But all of those are in the past. We have the technology and the hindsight to make sure things like that don’t happen. Right?

Flash forward to Sunday’s Coca-Cola 600. 

Fan favorite Chase Elliott spins and barely taps the right rear of his car against the turn 4 wall. He brings the car to pit road and is placed on the damaged vehicle clock. Elliott’s team worked feverishly during the 5 minutes they were allotted to get the car repaired. As they were working, the caution came out after a huge wreck. Elliott was never afforded the effort to make minimum speed because of this and his car, which was the Stage One winning vehicle, was DNF’d with a scuff on the right rear.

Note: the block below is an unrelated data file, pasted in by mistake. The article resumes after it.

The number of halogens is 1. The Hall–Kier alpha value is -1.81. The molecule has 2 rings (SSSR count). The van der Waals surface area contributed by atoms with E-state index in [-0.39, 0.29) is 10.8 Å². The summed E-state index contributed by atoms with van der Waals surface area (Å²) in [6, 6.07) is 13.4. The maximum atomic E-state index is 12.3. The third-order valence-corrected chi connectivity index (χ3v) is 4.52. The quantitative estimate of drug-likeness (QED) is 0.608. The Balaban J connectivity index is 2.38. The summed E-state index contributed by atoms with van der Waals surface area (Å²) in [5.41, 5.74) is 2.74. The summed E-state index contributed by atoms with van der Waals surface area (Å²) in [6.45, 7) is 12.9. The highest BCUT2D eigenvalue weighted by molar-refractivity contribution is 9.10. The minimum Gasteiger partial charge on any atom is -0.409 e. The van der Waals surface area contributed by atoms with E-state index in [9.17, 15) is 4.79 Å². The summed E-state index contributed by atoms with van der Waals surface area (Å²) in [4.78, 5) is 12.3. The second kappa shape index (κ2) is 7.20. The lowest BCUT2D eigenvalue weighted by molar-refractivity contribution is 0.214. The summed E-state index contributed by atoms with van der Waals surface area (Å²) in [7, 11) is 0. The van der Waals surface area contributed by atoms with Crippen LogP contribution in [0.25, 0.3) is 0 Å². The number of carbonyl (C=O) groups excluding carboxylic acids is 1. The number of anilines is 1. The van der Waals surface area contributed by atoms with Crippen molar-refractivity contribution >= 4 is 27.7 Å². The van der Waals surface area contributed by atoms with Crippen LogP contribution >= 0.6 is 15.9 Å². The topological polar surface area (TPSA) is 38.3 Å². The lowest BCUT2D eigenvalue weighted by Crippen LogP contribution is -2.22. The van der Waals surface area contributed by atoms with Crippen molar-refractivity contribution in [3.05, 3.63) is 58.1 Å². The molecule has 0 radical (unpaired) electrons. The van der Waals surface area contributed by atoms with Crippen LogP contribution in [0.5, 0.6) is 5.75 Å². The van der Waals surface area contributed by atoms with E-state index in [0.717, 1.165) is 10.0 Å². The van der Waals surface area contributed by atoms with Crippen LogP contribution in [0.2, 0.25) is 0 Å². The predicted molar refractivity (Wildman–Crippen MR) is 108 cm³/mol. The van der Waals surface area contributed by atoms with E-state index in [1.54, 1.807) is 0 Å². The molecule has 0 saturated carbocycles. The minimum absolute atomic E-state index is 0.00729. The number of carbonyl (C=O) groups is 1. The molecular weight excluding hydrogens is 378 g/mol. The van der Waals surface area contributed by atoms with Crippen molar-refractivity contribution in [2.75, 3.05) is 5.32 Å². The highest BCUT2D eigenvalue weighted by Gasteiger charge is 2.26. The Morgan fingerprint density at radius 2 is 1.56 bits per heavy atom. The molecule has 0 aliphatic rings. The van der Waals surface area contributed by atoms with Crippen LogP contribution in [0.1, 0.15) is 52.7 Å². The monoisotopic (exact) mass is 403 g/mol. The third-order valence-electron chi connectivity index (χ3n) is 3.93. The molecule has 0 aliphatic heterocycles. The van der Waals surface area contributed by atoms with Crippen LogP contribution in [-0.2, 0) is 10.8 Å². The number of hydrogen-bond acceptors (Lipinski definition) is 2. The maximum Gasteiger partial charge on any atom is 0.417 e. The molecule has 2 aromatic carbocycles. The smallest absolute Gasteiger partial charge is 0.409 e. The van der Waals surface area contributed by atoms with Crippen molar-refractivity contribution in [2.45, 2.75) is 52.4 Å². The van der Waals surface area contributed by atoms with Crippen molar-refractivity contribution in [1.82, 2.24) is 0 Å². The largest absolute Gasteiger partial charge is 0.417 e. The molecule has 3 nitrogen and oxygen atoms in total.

If you thought that was egregious, what happened to Bubba Wallace was worse. Bubba was caught up in the melee that I mentioned while Elliott was on pit road. His clock started as soon as he got to his box. His Toyota was damaged very minimally and easily would’ve made minimum speed. But because of the fact that tires were at a premium with teams only being allotted thirteen sets, Bubba’s team told him to take it easy to save them while trying to make minimum speed at stage end. The officials then DNF’d his car for not making minimum speed. Bubba’s car was practically unharmed and could’ve easily made minimum speed.